APT29, also known as CozyBear, is a group of threat actors associated with the Russian government’s intelligence. Previous operations show them involved primarily with intelligence gathering on behalf of the government. They are highly sophisticated and often dwell within a compromised network for an extended period of time to gather as much information as possible. Most of their tools are custom built and they use numerous trojans and malware to breach a target. They’ve been attributed to attacking many foreign governments and the United States, going as far as breaching the Pentagon’s unclassified email system in 2015. More recently, they’ve been suspected by the threat intelligence community as responsible for the SolarWinds supply chain attack, but ultimately, there isn’t enough evidence to confirm these suspicions.
Sandworm Team (VoodooBear)
Active Since: 2009
Primary Methods of Intrusion: Spear-Phishing, Publicly Known Exploits and Zero-Day Exploits
Motivation: Destructive and aggressive attacks on behalf of Russia’s interests
SandWorm Team is a group that has been attributed to Russia’s General Staff Main Intelligence Directorate (GRU) and performs aggressive and destructive attacks on their behalf. This group was tied to the attacks in 2015 and 2016 against Ukrainian government and infrastructure companies, and most notoriously for the 2017 NotPetya attack. Most recently, they’ve being attributed to the HermeticWiper destructive malware currently being used during Russia’s invasion of Ukraine.
Active Since: 2019
Primary Methods of Intrusion: Phishing, Malicious File Downloads, Exposed Vulnerabilities, Cobalt Strike, TrickBot, IcedID
Conti Ransomware is a ransomware gang that has used spear-phishing emails with malicious word attachments, fake software promoted through search engine optimization, weak or stolen RDP credentials, and more. They are financially motivated as a ransomware gang, but recently have announced ideological support against those who “take action” against the Russian government during its invasion of Ukraine. After announcing their support for Russia, an insider of the group who supported Ukraine leaked numerous chats, logs and even the source code to the malware TrickBot. These leaks provided insight to show this group was extremely organized between “tiers of support” –knowledgebases on how to perform attacks – and selective targeting based on if a target had cybersecurity insurance or not.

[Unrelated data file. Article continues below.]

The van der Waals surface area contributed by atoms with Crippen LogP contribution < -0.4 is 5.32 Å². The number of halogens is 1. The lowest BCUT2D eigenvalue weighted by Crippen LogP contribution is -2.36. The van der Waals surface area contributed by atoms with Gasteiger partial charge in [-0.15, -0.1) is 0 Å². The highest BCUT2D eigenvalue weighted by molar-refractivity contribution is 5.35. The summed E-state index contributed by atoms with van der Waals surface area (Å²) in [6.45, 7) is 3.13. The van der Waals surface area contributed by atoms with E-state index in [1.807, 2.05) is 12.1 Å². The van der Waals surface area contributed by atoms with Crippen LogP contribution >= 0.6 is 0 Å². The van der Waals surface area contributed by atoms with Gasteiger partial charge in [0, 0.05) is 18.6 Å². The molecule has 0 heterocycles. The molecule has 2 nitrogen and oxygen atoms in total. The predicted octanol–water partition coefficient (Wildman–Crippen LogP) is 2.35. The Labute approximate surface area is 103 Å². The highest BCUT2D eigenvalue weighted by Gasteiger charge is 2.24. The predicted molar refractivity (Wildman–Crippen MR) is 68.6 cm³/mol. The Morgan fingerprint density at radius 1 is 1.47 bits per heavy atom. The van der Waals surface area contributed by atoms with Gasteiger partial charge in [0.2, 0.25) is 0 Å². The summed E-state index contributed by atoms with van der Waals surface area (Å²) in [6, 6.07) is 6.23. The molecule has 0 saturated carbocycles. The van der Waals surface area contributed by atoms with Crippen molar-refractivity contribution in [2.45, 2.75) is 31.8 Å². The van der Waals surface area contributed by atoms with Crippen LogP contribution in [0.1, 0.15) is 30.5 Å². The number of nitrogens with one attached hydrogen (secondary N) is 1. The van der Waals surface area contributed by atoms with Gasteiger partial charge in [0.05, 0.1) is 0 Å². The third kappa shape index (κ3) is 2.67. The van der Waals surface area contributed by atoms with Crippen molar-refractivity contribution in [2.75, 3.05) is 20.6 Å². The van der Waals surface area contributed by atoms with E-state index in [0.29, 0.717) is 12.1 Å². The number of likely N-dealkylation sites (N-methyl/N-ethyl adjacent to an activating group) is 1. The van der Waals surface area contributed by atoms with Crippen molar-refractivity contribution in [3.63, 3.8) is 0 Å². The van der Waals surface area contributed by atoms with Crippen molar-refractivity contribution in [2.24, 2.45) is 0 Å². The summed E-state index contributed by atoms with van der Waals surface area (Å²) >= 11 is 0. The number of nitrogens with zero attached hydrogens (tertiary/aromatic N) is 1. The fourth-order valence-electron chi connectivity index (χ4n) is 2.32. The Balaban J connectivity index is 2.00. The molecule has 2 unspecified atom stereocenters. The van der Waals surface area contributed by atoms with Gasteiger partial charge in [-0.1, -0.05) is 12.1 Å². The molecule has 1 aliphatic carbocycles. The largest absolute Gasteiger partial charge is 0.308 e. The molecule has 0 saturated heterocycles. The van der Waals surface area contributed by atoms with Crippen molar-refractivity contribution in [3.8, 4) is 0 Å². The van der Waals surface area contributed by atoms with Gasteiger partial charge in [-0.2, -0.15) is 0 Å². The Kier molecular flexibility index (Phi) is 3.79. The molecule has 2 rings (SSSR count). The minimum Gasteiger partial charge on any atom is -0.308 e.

When reviewing these threat actors, the one most likely to launch an attack against U.S.-based organizations is Conti Ransomware. This isn’t specifically due to the geopolitical developments in Eastern Europe, but more likely due to the fact that they’re opportunistic and target vulnerable organizations. This doesn’t mean the threat landscape can’t shift and the other groups begin to launch U.S.-based attacks.
Something to note about these groups is that they use phishing and malicious files as a delivery mechanism. User awareness training cannot be understated, as employees must be aware of how to identify suspicious and malicious emails. Organizations should ensure they have processes in place to report these emails to the right teams for review and support.
Below is a list of the most common tactics, techniques and procedures (TTPs) used by these threat actor groups. Organizations should review to make sure they have controls in place to detect/block these types of events.
|MITRE ATT&CK® Technique
|Windows Command Shell
|Exploitation for Client Execution
|Ingress Tool Transfer
|Command and Control
|Obfuscated Files or Information